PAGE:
Every summer as people head outdoors, headlines inevitably tell of encounters and conflicts between humans and bears. Colorado Parks and Wildlife’s Bear Aware program aims to educate people on coexisting with black bears, and helping keep the animals wild. The program now has more than 220 volunteers, and a website that offers many useful resources.
The berries and acorns that are the bears’ natural food come and go. In poor years bears will travel miles to find food—often putting them in close proximity to our homes and campsites. As wild foods become available again, most bears return to the forests—but some become addicted to unnatural sources.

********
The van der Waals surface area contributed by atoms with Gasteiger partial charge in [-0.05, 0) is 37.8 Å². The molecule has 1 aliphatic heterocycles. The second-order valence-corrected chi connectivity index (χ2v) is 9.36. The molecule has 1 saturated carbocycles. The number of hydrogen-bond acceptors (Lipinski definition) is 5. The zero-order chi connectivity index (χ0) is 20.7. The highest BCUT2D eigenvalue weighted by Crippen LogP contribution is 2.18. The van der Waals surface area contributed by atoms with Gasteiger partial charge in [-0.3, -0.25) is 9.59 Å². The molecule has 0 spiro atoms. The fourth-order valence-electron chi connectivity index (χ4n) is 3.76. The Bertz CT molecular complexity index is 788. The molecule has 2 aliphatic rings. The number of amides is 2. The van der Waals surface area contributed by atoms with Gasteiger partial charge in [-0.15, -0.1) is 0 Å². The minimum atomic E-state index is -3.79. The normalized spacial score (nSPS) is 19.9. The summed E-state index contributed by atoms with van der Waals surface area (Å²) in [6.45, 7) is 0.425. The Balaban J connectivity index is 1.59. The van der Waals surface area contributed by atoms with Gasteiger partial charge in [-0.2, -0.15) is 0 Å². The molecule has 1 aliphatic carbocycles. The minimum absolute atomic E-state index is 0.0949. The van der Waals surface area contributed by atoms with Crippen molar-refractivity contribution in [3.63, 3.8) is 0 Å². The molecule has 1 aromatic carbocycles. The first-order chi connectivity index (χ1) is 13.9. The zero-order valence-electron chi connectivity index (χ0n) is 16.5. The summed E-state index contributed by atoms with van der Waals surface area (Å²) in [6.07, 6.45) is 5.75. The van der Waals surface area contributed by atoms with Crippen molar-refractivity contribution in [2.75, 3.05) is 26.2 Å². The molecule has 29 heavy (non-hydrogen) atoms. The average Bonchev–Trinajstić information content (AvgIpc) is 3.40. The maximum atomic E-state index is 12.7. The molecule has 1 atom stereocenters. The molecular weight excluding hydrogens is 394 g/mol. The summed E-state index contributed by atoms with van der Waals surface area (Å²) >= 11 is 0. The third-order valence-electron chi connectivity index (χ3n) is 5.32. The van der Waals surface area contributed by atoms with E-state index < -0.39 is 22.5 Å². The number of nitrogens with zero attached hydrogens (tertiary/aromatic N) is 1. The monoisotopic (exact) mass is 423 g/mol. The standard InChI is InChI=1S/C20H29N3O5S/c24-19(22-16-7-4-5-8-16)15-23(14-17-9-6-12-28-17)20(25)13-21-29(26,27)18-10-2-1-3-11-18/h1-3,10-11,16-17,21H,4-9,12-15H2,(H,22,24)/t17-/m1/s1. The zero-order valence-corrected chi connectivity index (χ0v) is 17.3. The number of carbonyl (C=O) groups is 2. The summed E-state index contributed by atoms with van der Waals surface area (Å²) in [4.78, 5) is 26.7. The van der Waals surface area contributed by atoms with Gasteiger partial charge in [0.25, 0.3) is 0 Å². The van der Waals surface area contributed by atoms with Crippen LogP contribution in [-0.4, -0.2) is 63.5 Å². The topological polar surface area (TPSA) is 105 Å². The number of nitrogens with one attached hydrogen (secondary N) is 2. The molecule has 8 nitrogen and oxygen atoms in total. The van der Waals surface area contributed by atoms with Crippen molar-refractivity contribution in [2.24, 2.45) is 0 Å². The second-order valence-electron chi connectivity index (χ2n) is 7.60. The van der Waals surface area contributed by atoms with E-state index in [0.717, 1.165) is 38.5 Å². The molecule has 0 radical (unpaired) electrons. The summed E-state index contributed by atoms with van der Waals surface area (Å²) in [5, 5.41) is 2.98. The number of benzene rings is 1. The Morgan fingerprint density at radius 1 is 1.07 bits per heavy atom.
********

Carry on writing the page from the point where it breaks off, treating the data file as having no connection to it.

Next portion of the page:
Agency researcher Heather Johnson headed a recent study near Durango, Colo. During the six-year effort, she and crews attached GPS collars on 83 bears, and crawled into the animals' dens each winter to count newborn cubs. She found the bear population had declined at that point.
The project also provided more than a thousand bear-proof trash cans to residents, leading to a dramatic drop in human-bear conflicts.
But the research also suggests larger forces are at work. With climate change, warmer temperatures bring bears out of dens earlier in spring, and they stay out later in the fall; drought reduces berries and acorns; and more land development is encroaching on bear habitat.
For more information, see http://cpw.state.co.us/learn/Pages/LivingwithWildlifeWildBears.aspx.